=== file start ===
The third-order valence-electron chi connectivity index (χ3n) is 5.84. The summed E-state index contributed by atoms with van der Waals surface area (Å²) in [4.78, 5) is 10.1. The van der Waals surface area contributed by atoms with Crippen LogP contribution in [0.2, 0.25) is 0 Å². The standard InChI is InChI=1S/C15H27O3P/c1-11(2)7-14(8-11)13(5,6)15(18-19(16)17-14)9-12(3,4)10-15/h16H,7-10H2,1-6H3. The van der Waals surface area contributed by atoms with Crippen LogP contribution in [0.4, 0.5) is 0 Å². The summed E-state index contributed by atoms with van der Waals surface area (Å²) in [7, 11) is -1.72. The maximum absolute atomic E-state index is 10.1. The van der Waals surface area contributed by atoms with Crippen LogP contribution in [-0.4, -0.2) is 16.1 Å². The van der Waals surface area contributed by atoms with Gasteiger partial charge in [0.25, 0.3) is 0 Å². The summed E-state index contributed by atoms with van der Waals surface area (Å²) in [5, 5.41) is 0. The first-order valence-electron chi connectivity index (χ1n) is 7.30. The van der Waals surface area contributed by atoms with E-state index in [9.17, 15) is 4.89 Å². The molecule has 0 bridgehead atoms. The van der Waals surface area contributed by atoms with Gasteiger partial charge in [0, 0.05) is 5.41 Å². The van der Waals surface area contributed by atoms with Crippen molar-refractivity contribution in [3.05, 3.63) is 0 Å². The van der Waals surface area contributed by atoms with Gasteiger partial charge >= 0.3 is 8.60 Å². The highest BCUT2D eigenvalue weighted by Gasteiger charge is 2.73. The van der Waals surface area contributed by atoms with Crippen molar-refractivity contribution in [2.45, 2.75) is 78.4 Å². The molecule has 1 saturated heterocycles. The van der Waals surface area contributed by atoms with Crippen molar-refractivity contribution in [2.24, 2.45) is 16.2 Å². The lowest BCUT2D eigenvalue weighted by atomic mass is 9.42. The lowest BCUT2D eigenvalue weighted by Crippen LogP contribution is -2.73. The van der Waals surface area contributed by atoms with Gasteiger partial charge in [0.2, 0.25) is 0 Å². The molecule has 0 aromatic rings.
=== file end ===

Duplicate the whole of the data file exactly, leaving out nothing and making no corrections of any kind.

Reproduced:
The third-order valence-electron chi connectivity index (χ3n) is 5.84. The summed E-state index contributed by atoms with van der Waals surface area (Å²) in [4.78, 5) is 10.1. The van der Waals surface area contributed by atoms with Crippen LogP contribution in [0.2, 0.25) is 0 Å². The standard InChI is InChI=1S/C15H27O3P/c1-11(2)7-14(8-11)13(5,6)15(18-19(16)17-14)9-12(3,4)10-15/h16H,7-10H2,1-6H3. The van der Waals surface area contributed by atoms with Crippen LogP contribution in [0.4, 0.5) is 0 Å². The summed E-state index contributed by atoms with van der Waals surface area (Å²) in [7, 11) is -1.72. The maximum absolute atomic E-state index is 10.1. The van der Waals surface area contributed by atoms with Crippen LogP contribution in [-0.4, -0.2) is 16.1 Å². The van der Waals surface area contributed by atoms with Gasteiger partial charge in [0.25, 0.3) is 0 Å². The summed E-state index contributed by atoms with van der Waals surface area (Å²) in [5, 5.41) is 0. The first-order valence-electron chi connectivity index (χ1n) is 7.30. The van der Waals surface area contributed by atoms with E-state index in [9.17, 15) is 4.89 Å². The molecule has 0 bridgehead atoms. The van der Waals surface area contributed by atoms with Gasteiger partial charge in [0, 0.05) is 5.41 Å². The van der Waals surface area contributed by atoms with Crippen molar-refractivity contribution in [3.05, 3.63) is 0 Å². The van der Waals surface area contributed by atoms with Gasteiger partial charge >= 0.3 is 8.60 Å². The highest BCUT2D eigenvalue weighted by Gasteiger charge is 2.73. The van der Waals surface area contributed by atoms with Crippen molar-refractivity contribution in [2.45, 2.75) is 78.4 Å². The molecule has 1 saturated heterocycles. The van der Waals surface area contributed by atoms with Crippen molar-refractivity contribution in [2.24, 2.45) is 16.2 Å². The lowest BCUT2D eigenvalue weighted by atomic mass is 9.42. The lowest BCUT2D eigenvalue weighted by Crippen LogP contribution is -2.73. The van der Waals surface area contributed by atoms with Gasteiger partial charge in [0.2, 0.25) is 0 Å². The molecule has 0 aromatic rings.